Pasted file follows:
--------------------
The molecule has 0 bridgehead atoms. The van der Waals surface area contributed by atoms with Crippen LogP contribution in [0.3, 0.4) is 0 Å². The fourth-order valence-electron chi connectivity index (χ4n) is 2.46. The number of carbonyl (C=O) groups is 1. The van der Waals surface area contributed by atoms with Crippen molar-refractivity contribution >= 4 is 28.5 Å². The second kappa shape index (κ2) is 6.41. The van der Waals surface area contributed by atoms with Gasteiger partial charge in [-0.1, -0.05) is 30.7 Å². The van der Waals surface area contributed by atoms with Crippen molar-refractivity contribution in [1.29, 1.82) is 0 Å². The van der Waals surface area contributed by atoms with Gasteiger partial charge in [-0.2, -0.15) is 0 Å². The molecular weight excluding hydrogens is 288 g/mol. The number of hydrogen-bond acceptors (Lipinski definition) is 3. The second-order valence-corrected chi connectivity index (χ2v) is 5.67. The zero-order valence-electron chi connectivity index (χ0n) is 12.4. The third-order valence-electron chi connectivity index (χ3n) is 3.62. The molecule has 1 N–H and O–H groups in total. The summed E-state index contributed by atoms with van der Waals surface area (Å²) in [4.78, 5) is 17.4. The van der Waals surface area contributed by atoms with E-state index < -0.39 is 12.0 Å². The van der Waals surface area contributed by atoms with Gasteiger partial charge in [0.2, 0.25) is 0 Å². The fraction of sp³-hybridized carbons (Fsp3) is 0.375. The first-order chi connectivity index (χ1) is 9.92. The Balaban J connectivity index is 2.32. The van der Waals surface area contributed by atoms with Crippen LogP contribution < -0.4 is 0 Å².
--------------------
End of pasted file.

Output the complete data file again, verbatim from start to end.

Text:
The molecule has 0 bridgehead atoms. The van der Waals surface area contributed by atoms with Crippen LogP contribution in [0.3, 0.4) is 0 Å². The fourth-order valence-electron chi connectivity index (χ4n) is 2.46. The number of carbonyl (C=O) groups is 1. The van der Waals surface area contributed by atoms with Crippen molar-refractivity contribution >= 4 is 28.5 Å². The second kappa shape index (κ2) is 6.41. The van der Waals surface area contributed by atoms with Gasteiger partial charge in [-0.1, -0.05) is 30.7 Å². The van der Waals surface area contributed by atoms with Crippen molar-refractivity contribution in [1.29, 1.82) is 0 Å². The van der Waals surface area contributed by atoms with Gasteiger partial charge in [-0.2, -0.15) is 0 Å². The molecular weight excluding hydrogens is 288 g/mol. The number of hydrogen-bond acceptors (Lipinski definition) is 3. The second-order valence-corrected chi connectivity index (χ2v) is 5.67. The zero-order valence-electron chi connectivity index (χ0n) is 12.4. The third-order valence-electron chi connectivity index (χ3n) is 3.62. The molecule has 1 N–H and O–H groups in total. The summed E-state index contributed by atoms with van der Waals surface area (Å²) in [4.78, 5) is 17.4. The van der Waals surface area contributed by atoms with E-state index < -0.39 is 12.0 Å². The van der Waals surface area contributed by atoms with Gasteiger partial charge in [0.2, 0.25) is 0 Å². The fraction of sp³-hybridized carbons (Fsp3) is 0.375. The first-order chi connectivity index (χ1) is 9.92. The Balaban J connectivity index is 2.32. The van der Waals surface area contributed by atoms with Crippen LogP contribution < -0.4 is 0 Å².